968 F.2d 1224
UNITED STATES of America, Plaintiff-Appellee,
Deronda Charles KIGHT, Defendant-Appellant.
United States Court of Appeals, Tenth Circuit.
July 8, 1992.
NOTICE: Although citation of unpublished opinions remains unfavored, unpublished opinions may now be cited if the opinion has persuasive value on a material issue, and a copy is attached to the citing document or, if cited in oral argument, copies are furnished to the Court and all parties. See General Order of November 29, 1993, suspending 10th Cir. Rule 36.3 until December 31, 1995, or further order.
Before LOGAN, EBEL and KELLY, Circuit Judges.
ORDER AND JUDGMENT*
LOGAN, Circuit Judge.
After examining the briefs and appellate record, this panel has determined unanimously that oral argument would not materially assist the determination of this appeal. See Fed.R.App.P. 34(a); 10th Cir.R. 34.1.9. The case is therefore ordered submitted without oral argument.
On September 29, 1987, defendant Deronda Charles Kight entered a guilty plea to a superseding information charging him with robbery by force of the Heritage Savings and Loan in Hinton, Oklahoma, in violation of 18 U.S.C. § 2113(a). The court accepted defendant's guilty plea, sentenced him to fifteen years' imprisonment, and ordered him to pay $29,790.00 in restitution to the savings and loan. Defendant did not appeal his conviction.
On December 11, 1989, more than two years after his sentencing, defendant filed his first federal application for habeas corpus relief pursuant to 28 U.S.C. § 2255, alleging that (1) his guilty plea was involuntary; (2) he lacked full understanding of the nature and consequences of his plea due to his counsel's misrepresentations; (3) he was not afforded effective assistance of counsel; (4) the court did not consider his cooperation in deciding an appropriate sentence; (5) in sentencing defendant the court and counsel had violated Fed.R.Crim.P. 32 and Fed.R.Crim.P. 35; and (6) the district court erred in not sentencing defendant under the Sentencing Guidelines. In an exhaustive and well-supported eighteen-page order, the district court addressed defendant's claims and found them to be without merit. Defendant's subsequent appeal to this court was voluntarily dismissed.
Defendant filed a second federal habeas petition, under § 2255, on June 3, 1991, again claiming that his plea was involuntary, was induced by "false promises" by the assistant United States attorney, and that the government failed to comply with the plea agreement by failing to inform the sentencing court of defendant's cooperation in the investigation of the crime. The district court dismissed this petition as successive. It is from this decision that defendant appeals. After careful review of both petitions, the record on appeal, and the briefs of the parties, we agree with the district court's determination and affirm.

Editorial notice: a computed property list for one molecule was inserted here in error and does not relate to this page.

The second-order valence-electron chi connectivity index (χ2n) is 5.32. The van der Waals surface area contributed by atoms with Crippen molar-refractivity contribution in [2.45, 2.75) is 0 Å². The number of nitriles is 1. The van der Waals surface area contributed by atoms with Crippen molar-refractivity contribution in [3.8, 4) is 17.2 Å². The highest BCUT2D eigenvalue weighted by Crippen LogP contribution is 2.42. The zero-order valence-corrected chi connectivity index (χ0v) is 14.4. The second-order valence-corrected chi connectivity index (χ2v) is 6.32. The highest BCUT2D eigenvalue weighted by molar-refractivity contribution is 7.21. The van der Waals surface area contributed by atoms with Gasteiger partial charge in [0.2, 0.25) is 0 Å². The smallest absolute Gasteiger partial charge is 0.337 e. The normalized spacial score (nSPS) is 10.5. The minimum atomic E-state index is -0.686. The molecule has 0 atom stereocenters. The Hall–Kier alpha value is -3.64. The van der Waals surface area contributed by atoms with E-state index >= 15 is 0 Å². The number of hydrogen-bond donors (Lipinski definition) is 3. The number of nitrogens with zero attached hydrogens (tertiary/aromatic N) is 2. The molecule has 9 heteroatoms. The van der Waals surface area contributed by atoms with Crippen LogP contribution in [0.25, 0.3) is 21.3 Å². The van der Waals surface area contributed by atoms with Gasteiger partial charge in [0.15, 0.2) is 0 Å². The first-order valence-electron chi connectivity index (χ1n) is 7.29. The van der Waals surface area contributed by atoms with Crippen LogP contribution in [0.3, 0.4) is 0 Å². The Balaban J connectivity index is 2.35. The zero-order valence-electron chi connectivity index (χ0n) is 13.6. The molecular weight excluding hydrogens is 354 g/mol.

Title 28 U.S.C. § 2244(a) provides:
(a) No circuit or district judge shall be required to entertain an application for a writ of habeas corpus to inquire into the detention of a person pursuant to a judgment of a court of the United States if it appears that the legality of such detention has been determined by a judge or court of the United States on a prior application for a writ of habeas corpus and the petition presents no new ground not theretofore presented and determined, and the judge of court is satisfied that the ends of justice will not be served by such inquiry.
In Sanders v. United States, 373 U.S. 1 (1963), the Supreme Court stated that a subsequent petition for relief under § 2255 must be dismissed if, "(1) the same ground presented in the subsequent application was determined adversely to the applicant on the prior application, (2) the prior determination was on the merits, and (3) the ends of justice would not be served by reaching the merits of the subsequent application." Id. at 15.
In Kuhlmann v. Wilson, 477 U.S. 436 (1986), the Court further refined the Sanders test by deciding under what circumstances a court would be required to conduct an "ends of justice" review of a successive petition. Id. at 451-52. The Court concluded that serving the "ends of justice" would "require federal courts to entertain such petitions only where the prisoner supplements his constitutional claim with a colorable showing of factual innocence." Id. at 454; see also Andrews v. Deland, 943 F.2d 1162, 1172 (10th Cir.1991) (successive petitions are to be evaluated under the "factual innocence" test of Kuhlmann v. Wilson, or the three-part test set forth in Sanders v. United States), cert. denied, 112 S.Ct. 1213 (1992).
Defendant admitted his guilt at the time of sentencing. His only complaints, in both petitions, appear to be concerned with the circumstances of his acceptance of the plea agreement and his resulting sentence, and not the reality of his guilt or innocence. It is clear from the record, that, with a few minor alterations and additions, the issues defendant raised in his second petition are essentially the same as those raised and adversely decided in his first petition. The district court thoroughly considered all of defendant's claims in its lengthy order denying the first petition. Defendant's second application advances no "colorable showing of factual innocence." Consequently, the district court correctly dismissed defendant's second petition as successive.
The judgment of the United States District Court for the Western District of Oklahoma is AFFIRMED.
This order and judgment has no precedential value and shall not be cited, or used by any court within the Tenth Circuit, except for purposes of establishing the doctrines of the law of the case, res judicata, or collateral estoppel. 10th Cir.R. 36.3